While many people intuitively understand that customer experience is pretty important, however, they don’t always see the value of user experience design. Value is the keyword here because at some point you are probably going to have to justify an investment in UX.

For example, the ROI (return on investment) of the user experience for a website has been a comparatively easy to figure out in the digital world. You can value and compare the conversion rate before you redesign a website using UX and also afterwards. Improvements in simplicity and relevance invariably deliver better results, which can be easily measured. The calculation gets harder, however, when a brand has to consider investing in a unified customer experience strategy and execution.

Since people hop from channel to channel so quickly and frequently today, a brand can’t have a good experience in one place and a lousy experience in another, especially when all it takes is one difficult, inconsistent experience to damage all your good work.

A friend recently went into Home Depot looking for a sawhorse. After looking in vain and not finding anyone to help him, he went to Lowe’s and used a prominently displayed Product Finder to quickly find it. He then posted to Facebook that he was done with Home Depot and Lowes was now his vendor of choice. He has over 200 friends, so what’s the cost of that customer experience faux pas?

As Forrester says:

“A good user experience builds brand equity with every interaction, but a bad one can completely erode that equity on all levels. Worse, it can cause a customer to leave you for a competitor, never to return again.”

What brands clearly need is a unified experience that reflects an in-depth understanding of what the consumer is trying to accomplish, while at the same time differentiating the brand. The good news is that consumers still want relationships with brands; the bad news is that consumer standards are so much higher than ever before, and they no longer have patience for brands that don’t do their homework.

The work of user experience results in the design of all the interactions that a brand has with consumers. That includes interactions on websites, mobile apps, social channels, the telephone or in the store. Its purpose is to ensure that interactions not only succeed in their purpose, but reinforce the brand promise and identity. UX design must therefore be based on a comprehensive understanding of the consumer, the context and the category. That means starting with research, journey mapping, competitive analysis, content strategy and all the other foundational work that informs UX design.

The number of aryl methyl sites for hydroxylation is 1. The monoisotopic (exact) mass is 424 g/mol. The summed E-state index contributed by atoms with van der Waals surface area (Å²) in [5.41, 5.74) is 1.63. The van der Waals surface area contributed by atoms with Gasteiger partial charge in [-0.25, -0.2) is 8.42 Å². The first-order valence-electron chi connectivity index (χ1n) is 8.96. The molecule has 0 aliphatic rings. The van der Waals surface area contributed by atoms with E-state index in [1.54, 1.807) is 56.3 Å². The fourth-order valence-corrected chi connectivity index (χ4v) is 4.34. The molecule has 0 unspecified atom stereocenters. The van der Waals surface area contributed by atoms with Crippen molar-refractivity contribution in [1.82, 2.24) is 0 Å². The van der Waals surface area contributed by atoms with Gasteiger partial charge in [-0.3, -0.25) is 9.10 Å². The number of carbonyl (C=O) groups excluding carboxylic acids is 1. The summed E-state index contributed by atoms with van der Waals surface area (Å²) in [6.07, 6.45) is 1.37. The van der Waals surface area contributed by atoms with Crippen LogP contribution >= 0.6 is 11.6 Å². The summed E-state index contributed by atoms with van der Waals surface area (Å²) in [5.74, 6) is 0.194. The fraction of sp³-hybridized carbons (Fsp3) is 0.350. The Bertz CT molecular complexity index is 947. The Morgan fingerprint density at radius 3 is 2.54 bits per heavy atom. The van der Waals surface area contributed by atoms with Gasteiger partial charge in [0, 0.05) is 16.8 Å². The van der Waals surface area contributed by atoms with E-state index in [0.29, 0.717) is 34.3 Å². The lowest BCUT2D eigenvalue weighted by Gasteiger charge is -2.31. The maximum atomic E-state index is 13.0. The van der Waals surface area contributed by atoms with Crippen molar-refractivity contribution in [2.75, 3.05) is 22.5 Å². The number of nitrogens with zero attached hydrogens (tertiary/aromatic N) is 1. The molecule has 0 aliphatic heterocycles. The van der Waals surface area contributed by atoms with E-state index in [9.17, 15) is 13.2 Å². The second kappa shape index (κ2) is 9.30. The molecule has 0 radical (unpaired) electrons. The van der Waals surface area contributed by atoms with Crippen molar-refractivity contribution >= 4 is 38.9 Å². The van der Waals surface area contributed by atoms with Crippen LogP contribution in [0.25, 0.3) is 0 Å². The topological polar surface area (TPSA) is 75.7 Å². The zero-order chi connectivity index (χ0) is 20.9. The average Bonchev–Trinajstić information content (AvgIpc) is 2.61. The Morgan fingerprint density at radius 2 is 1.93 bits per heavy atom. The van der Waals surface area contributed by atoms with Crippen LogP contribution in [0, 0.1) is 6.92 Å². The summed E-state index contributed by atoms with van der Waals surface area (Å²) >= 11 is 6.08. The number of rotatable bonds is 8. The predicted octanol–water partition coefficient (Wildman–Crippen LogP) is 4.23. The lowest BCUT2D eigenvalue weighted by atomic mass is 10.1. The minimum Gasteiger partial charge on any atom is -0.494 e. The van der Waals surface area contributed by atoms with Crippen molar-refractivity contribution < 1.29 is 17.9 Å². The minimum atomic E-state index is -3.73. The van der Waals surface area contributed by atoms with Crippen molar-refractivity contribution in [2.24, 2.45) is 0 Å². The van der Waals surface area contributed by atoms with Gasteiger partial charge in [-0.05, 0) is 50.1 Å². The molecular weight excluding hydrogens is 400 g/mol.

It’s not cheap and it’s tempting to skip it, but according to numerous studies it costs 50-100 times the original investment to fix an experience that’s not working, to say nothing of the cost of repairing a broken brand perception.

Many would argue that the field of battle between brands now is not technology or even creative, but customer experience. However for many seeing the connection between a better customer experience and the UX work required to get there isn’t always clear.

A few of the numerous benefits great UX delivers includes more consumer engagement through increased conversion rates, ease of use, higher satisfaction and higher comprehension, better ROI from larger transactions, more lead identification, improved brand equity, higher customer retention, reduced costs from fewer redesigns, fewer errors, less maintenance, and less support.

Of course it would be terrific to have an easy ROI calculation that makes the business case for investments in UX. Some organizations claim that every dollar invested in UX delivers a return of 2-100 times, but in the end it is a very difficult calculation.

It’s akin to asking the value of a great advertising campaign versus one that’s just OK. We all know intuitively it can be huge, but how do you measure the value of originality in advance? Some might also point to the cultural orientation of a company as an indicator as to whether UX will be recognized as a value or not. Companies that have internalized a marketing culture, which are few, are more likely to see value vs. manufacturing and distribution oriented companies that often have a deep mistrust of marketing.